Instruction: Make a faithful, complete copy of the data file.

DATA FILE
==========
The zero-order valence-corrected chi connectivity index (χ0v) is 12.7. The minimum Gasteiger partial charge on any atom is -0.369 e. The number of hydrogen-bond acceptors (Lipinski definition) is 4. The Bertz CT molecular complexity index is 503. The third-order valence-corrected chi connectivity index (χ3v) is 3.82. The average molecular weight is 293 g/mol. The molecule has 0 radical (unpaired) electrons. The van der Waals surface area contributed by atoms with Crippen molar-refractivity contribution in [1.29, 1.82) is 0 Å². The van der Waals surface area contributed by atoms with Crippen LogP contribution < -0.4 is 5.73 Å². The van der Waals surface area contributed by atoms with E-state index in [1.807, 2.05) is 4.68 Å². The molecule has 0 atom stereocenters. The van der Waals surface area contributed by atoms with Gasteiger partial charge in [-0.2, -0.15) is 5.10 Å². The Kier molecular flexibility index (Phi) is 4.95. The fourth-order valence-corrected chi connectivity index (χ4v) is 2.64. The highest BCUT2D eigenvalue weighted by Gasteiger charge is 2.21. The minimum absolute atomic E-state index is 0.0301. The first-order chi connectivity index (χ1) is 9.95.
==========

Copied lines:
The zero-order valence-corrected chi connectivity index (χ0v) is 12.7. The minimum Gasteiger partial charge on any atom is -0.369 e. The number of hydrogen-bond acceptors (Lipinski definition) is 4. The Bertz CT molecular complexity index is 503. The third-order valence-corrected chi connectivity index (χ3v) is 3.82. The average molecular weight is 293 g/mol. The molecule has 0 radical (unpaired) electrons. The van der Waals surface area contributed by atoms with Crippen molar-refractivity contribution in [1.29, 1.82) is 0 Å². The van der Waals surface area contributed by atoms with Crippen LogP contribution < -0.4 is 5.73 Å². The van der Waals surface area contributed by atoms with E-state index in [1.807, 2.05) is 4.68 Å². The molecule has 0 atom stereocenters. The van der Waals surface area contributed by atoms with Gasteiger partial charge in [-0.2, -0.15) is 5.10 Å². The Kier molecular flexibility index (Phi) is 4.95. The fourth-order valence-corrected chi connectivity index (χ4v) is 2.64. The highest BCUT2D eigenvalue weighted by Gasteiger charge is 2.21. The minimum absolute atomic E-state index is 0.0301. The first-order chi connectivity index (χ1) is 9.95.